Don't wait, early diagnosis saves lives.
Your Local Health | Written by BJ Towe
Having fibrocystic breasts made it easy for Vicki Haley to dismiss lumps as cysts.
Vicki Haley, 59, of Ankeny found a lump in her breasts when she was about 30 years old. After it was removed by lumpectomy, she learned she had fibrocystic breast disease, a noncancerous condition in which fibrous tissue or fluid-filled cysts form and can become tender – especially right before a period.
Since that diagnosis, Haley was diligent about getting routine mammograms, but she never considered the possibility that she might get breast cancer. Anytime I felt a lump, I’d think, ‘Oh, it’s just another cyst,'” Haley says.
One Time, It Wasn't "Just Another Cyst"
In December 2009, her mammogram revealed something unusual. “There were little white speckles, which the Radiologist told me needed to be checked further,” she says.
Michael Mohan, M.D., a General Surgeon with The Iowa Clinic, performed a lumpectomy to remove the area of concern. Pathology reports showed that Haley had not one, but several types of cancer.
Dr. Mohan called Haley with the news that she had breast cancer: “That, of course, flips your world upside down,” she says.
The next morning, she met with Dr. Mohan and learned about her options. Haley chose to have a second lumpectomy to clean up the margins of the initial surgery to make sure all cancer cells had been removed. Surrounding lymph nodes were also removed to determine if the cancer had traveled to them.
Six weeks of radiation therapy followed to assure that the cancer wouldn’t return. It didn’t.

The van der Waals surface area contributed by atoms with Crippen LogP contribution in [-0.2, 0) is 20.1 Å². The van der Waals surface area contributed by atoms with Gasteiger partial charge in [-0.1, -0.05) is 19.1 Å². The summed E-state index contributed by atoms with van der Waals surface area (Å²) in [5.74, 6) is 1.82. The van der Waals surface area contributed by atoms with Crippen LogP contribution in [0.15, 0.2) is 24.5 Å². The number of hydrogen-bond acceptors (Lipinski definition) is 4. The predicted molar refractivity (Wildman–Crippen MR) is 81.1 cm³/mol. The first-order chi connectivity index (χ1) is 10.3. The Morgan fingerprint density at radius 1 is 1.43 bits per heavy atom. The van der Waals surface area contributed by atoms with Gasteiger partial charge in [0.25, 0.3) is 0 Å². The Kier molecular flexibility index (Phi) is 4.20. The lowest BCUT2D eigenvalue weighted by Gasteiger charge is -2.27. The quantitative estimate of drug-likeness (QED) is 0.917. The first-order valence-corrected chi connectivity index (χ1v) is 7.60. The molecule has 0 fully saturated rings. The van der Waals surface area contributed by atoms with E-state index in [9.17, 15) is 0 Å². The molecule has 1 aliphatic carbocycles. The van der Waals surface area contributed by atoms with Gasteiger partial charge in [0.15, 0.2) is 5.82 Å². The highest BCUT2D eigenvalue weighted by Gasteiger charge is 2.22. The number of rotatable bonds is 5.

Still Cancer free, Haley Chooses Bilateral Mastectomy
By the time 2013 rolled around, Haley was tired of wondering if the cancer would return. “I told Dr. Mohan that I wanted a double mastectomy and to be done with it. In hindsight, I wish I had done it at the get-go. It would have gotten rid of a lot of unnecessary stress,” she says.
In April 2013, Mohan removed Haley’s breasts and Konstantinos Lekkas, M.D., performed the first steps toward breast reconstruction. Six months later – in October 2013 – Lekkas completed the reconstruction.
“The care I received was just excellent. (The doctors) all had conversations with each other and pointed me in the direction I needed to go. I’m very happy with my results,” says Haley, who is now five years out from her initial breast cancer diagnosis.
It Can Happen to You
Haley doesn’t want other women with fibrocystic disease to think breast cancer can’t happen to them. “Go in for your mammogram. It saved my life because it allowed my cancer to be caught early. My children and grandchildren need me,” she says.
If you’re over 40 and it’s time for your annual mammogram, make an appointment at The Iowa Clinic Women’s Center by calling 515.875.9500.